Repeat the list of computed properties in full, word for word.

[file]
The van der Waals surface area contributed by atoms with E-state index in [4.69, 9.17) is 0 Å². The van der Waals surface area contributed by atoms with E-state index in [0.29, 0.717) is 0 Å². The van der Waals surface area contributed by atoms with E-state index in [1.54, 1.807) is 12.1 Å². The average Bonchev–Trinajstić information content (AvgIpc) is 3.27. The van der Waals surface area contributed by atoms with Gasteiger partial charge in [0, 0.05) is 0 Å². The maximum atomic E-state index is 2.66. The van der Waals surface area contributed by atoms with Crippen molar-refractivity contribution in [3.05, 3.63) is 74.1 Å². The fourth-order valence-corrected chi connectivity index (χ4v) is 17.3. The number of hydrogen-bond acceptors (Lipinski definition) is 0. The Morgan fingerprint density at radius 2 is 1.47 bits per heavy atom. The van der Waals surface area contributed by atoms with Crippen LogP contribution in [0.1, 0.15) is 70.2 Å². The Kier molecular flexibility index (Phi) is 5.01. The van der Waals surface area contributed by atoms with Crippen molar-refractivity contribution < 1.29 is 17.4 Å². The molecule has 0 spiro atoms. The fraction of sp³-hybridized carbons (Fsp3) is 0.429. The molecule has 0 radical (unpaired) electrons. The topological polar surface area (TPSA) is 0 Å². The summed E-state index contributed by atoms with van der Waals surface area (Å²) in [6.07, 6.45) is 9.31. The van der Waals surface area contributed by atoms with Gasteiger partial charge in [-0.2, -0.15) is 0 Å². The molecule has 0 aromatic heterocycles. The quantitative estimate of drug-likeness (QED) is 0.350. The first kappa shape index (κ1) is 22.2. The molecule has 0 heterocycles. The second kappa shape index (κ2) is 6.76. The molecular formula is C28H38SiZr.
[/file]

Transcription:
The van der Waals surface area contributed by atoms with E-state index in [4.69, 9.17) is 0 Å². The van der Waals surface area contributed by atoms with E-state index in [0.29, 0.717) is 0 Å². The van der Waals surface area contributed by atoms with E-state index in [1.54, 1.807) is 12.1 Å². The average Bonchev–Trinajstić information content (AvgIpc) is 3.27. The van der Waals surface area contributed by atoms with Gasteiger partial charge in [0, 0.05) is 0 Å². The maximum atomic E-state index is 2.66. The van der Waals surface area contributed by atoms with Crippen molar-refractivity contribution in [3.05, 3.63) is 74.1 Å². The fourth-order valence-corrected chi connectivity index (χ4v) is 17.3. The number of hydrogen-bond acceptors (Lipinski definition) is 0. The Morgan fingerprint density at radius 2 is 1.47 bits per heavy atom. The van der Waals surface area contributed by atoms with Crippen LogP contribution in [0.1, 0.15) is 70.2 Å². The Kier molecular flexibility index (Phi) is 5.01. The van der Waals surface area contributed by atoms with Crippen molar-refractivity contribution < 1.29 is 17.4 Å². The molecule has 0 spiro atoms. The fraction of sp³-hybridized carbons (Fsp3) is 0.429. The molecule has 0 radical (unpaired) electrons. The topological polar surface area (TPSA) is 0 Å². The summed E-state index contributed by atoms with van der Waals surface area (Å²) in [6.07, 6.45) is 9.31. The van der Waals surface area contributed by atoms with Gasteiger partial charge in [-0.2, -0.15) is 0 Å². The molecule has 0 aromatic heterocycles. The quantitative estimate of drug-likeness (QED) is 0.350. The first kappa shape index (κ1) is 22.2. The molecule has 0 heterocycles. The second kappa shape index (κ2) is 6.76. The molecular formula is C28H38SiZr.